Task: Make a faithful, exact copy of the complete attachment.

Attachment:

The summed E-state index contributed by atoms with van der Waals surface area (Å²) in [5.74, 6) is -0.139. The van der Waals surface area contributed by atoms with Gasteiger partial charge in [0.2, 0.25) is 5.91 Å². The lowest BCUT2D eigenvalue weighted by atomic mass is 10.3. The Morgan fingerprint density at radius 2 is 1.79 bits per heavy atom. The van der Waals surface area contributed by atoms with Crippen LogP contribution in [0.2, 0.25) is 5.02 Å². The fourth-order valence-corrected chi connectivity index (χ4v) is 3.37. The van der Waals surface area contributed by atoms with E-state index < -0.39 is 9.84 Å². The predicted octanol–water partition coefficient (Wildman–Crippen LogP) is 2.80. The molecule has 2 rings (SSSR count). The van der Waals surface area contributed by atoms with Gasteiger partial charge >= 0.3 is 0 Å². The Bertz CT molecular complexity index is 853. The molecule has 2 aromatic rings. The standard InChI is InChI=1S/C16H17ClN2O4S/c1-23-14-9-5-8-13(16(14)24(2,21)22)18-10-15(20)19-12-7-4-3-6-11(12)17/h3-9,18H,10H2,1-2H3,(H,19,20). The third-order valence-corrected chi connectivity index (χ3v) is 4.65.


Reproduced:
The summed E-state index contributed by atoms with van der Waals surface area (Å²) in [5.74, 6) is -0.139. The van der Waals surface area contributed by atoms with Gasteiger partial charge in [0.2, 0.25) is 5.91 Å². The lowest BCUT2D eigenvalue weighted by atomic mass is 10.3. The Morgan fingerprint density at radius 2 is 1.79 bits per heavy atom. The van der Waals surface area contributed by atoms with Crippen LogP contribution in [0.2, 0.25) is 5.02 Å². The fourth-order valence-corrected chi connectivity index (χ4v) is 3.37. The van der Waals surface area contributed by atoms with E-state index < -0.39 is 9.84 Å². The predicted octanol–water partition coefficient (Wildman–Crippen LogP) is 2.80. The molecule has 2 rings (SSSR count). The van der Waals surface area contributed by atoms with Gasteiger partial charge >= 0.3 is 0 Å². The Bertz CT molecular complexity index is 853. The molecule has 2 aromatic rings. The standard InChI is InChI=1S/C16H17ClN2O4S/c1-23-14-9-5-8-13(16(14)24(2,21)22)18-10-15(20)19-12-7-4-3-6-11(12)17/h3-9,18H,10H2,1-2H3,(H,19,20). The third-order valence-corrected chi connectivity index (χ3v) is 4.65.